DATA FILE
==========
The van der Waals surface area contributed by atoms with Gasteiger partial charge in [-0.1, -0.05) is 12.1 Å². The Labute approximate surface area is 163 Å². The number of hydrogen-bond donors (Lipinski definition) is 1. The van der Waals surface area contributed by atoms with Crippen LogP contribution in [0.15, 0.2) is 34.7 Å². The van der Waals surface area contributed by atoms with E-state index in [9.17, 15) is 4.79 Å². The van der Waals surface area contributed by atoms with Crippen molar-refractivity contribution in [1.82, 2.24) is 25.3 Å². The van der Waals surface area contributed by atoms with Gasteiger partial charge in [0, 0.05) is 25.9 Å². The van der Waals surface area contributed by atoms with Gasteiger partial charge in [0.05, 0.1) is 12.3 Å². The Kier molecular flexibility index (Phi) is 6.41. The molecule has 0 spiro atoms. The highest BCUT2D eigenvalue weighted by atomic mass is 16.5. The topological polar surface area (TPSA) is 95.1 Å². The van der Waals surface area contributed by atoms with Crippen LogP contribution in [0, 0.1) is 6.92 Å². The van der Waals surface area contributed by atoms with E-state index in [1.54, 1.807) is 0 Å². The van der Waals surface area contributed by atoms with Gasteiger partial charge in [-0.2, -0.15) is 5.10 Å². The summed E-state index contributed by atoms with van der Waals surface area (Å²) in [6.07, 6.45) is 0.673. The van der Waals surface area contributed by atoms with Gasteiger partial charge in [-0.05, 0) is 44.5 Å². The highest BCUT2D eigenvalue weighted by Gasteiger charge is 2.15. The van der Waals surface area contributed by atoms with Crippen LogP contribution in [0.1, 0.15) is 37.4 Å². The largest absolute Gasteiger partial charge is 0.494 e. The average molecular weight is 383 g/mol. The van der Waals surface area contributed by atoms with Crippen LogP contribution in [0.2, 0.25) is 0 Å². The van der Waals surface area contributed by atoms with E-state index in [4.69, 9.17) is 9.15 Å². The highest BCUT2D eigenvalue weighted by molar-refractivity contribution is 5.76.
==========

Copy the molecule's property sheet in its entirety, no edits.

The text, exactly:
The van der Waals surface area contributed by atoms with Gasteiger partial charge in [-0.1, -0.05) is 12.1 Å². The Labute approximate surface area is 163 Å². The number of hydrogen-bond donors (Lipinski definition) is 1. The van der Waals surface area contributed by atoms with Crippen LogP contribution in [0.15, 0.2) is 34.7 Å². The van der Waals surface area contributed by atoms with E-state index in [9.17, 15) is 4.79 Å². The van der Waals surface area contributed by atoms with Crippen molar-refractivity contribution in [1.82, 2.24) is 25.3 Å². The van der Waals surface area contributed by atoms with Gasteiger partial charge in [0, 0.05) is 25.9 Å². The van der Waals surface area contributed by atoms with Gasteiger partial charge in [0.05, 0.1) is 12.3 Å². The Kier molecular flexibility index (Phi) is 6.41. The molecule has 0 spiro atoms. The highest BCUT2D eigenvalue weighted by atomic mass is 16.5. The topological polar surface area (TPSA) is 95.1 Å². The van der Waals surface area contributed by atoms with Crippen LogP contribution in [0, 0.1) is 6.92 Å². The van der Waals surface area contributed by atoms with E-state index in [1.54, 1.807) is 0 Å². The van der Waals surface area contributed by atoms with Gasteiger partial charge in [-0.2, -0.15) is 5.10 Å². The summed E-state index contributed by atoms with van der Waals surface area (Å²) in [6.07, 6.45) is 0.673. The van der Waals surface area contributed by atoms with Gasteiger partial charge in [-0.05, 0) is 44.5 Å². The highest BCUT2D eigenvalue weighted by Gasteiger charge is 2.15. The van der Waals surface area contributed by atoms with Crippen LogP contribution in [0.1, 0.15) is 37.4 Å². The largest absolute Gasteiger partial charge is 0.494 e. The average molecular weight is 383 g/mol. The van der Waals surface area contributed by atoms with Crippen LogP contribution in [0.2, 0.25) is 0 Å². The van der Waals surface area contributed by atoms with E-state index in [4.69, 9.17) is 9.15 Å². The highest BCUT2D eigenvalue weighted by molar-refractivity contribution is 5.76.